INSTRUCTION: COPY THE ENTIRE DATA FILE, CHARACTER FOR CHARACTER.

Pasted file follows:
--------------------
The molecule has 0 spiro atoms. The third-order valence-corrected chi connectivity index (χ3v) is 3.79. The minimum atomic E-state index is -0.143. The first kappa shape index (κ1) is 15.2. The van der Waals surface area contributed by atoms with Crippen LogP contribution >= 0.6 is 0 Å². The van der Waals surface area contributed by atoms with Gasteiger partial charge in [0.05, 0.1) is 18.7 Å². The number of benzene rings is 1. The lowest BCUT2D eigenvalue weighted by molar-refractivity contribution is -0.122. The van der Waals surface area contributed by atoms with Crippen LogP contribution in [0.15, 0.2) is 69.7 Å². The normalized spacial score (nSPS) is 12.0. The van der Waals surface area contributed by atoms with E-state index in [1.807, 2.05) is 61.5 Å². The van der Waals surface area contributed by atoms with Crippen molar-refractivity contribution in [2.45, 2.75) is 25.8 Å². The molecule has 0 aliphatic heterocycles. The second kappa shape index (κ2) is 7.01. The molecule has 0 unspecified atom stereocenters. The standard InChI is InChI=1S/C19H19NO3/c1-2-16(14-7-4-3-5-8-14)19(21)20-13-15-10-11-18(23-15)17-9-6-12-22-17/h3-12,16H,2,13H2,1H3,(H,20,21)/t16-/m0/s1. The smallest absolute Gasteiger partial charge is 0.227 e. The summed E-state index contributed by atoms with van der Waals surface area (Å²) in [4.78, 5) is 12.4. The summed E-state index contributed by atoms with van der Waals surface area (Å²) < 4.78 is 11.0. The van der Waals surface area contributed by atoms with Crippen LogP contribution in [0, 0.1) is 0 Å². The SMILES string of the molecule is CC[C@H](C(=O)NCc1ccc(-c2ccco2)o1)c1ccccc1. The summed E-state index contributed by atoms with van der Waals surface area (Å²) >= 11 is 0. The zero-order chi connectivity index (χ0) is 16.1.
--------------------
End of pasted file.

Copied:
The molecule has 0 spiro atoms. The third-order valence-corrected chi connectivity index (χ3v) is 3.79. The minimum atomic E-state index is -0.143. The first kappa shape index (κ1) is 15.2. The van der Waals surface area contributed by atoms with Crippen LogP contribution >= 0.6 is 0 Å². The van der Waals surface area contributed by atoms with Gasteiger partial charge in [0.05, 0.1) is 18.7 Å². The number of benzene rings is 1. The lowest BCUT2D eigenvalue weighted by molar-refractivity contribution is -0.122. The van der Waals surface area contributed by atoms with Crippen LogP contribution in [0.15, 0.2) is 69.7 Å². The normalized spacial score (nSPS) is 12.0. The van der Waals surface area contributed by atoms with E-state index in [1.807, 2.05) is 61.5 Å². The van der Waals surface area contributed by atoms with Crippen molar-refractivity contribution in [2.45, 2.75) is 25.8 Å². The molecule has 0 aliphatic heterocycles. The second kappa shape index (κ2) is 7.01. The molecule has 0 unspecified atom stereocenters. The standard InChI is InChI=1S/C19H19NO3/c1-2-16(14-7-4-3-5-8-14)19(21)20-13-15-10-11-18(23-15)17-9-6-12-22-17/h3-12,16H,2,13H2,1H3,(H,20,21)/t16-/m0/s1. The smallest absolute Gasteiger partial charge is 0.227 e. The summed E-state index contributed by atoms with van der Waals surface area (Å²) in [4.78, 5) is 12.4. The summed E-state index contributed by atoms with van der Waals surface area (Å²) < 4.78 is 11.0. The van der Waals surface area contributed by atoms with Crippen LogP contribution in [0, 0.1) is 0 Å². The SMILES string of the molecule is CC[C@H](C(=O)NCc1ccc(-c2ccco2)o1)c1ccccc1. The summed E-state index contributed by atoms with van der Waals surface area (Å²) >= 11 is 0. The zero-order chi connectivity index (χ0) is 16.1.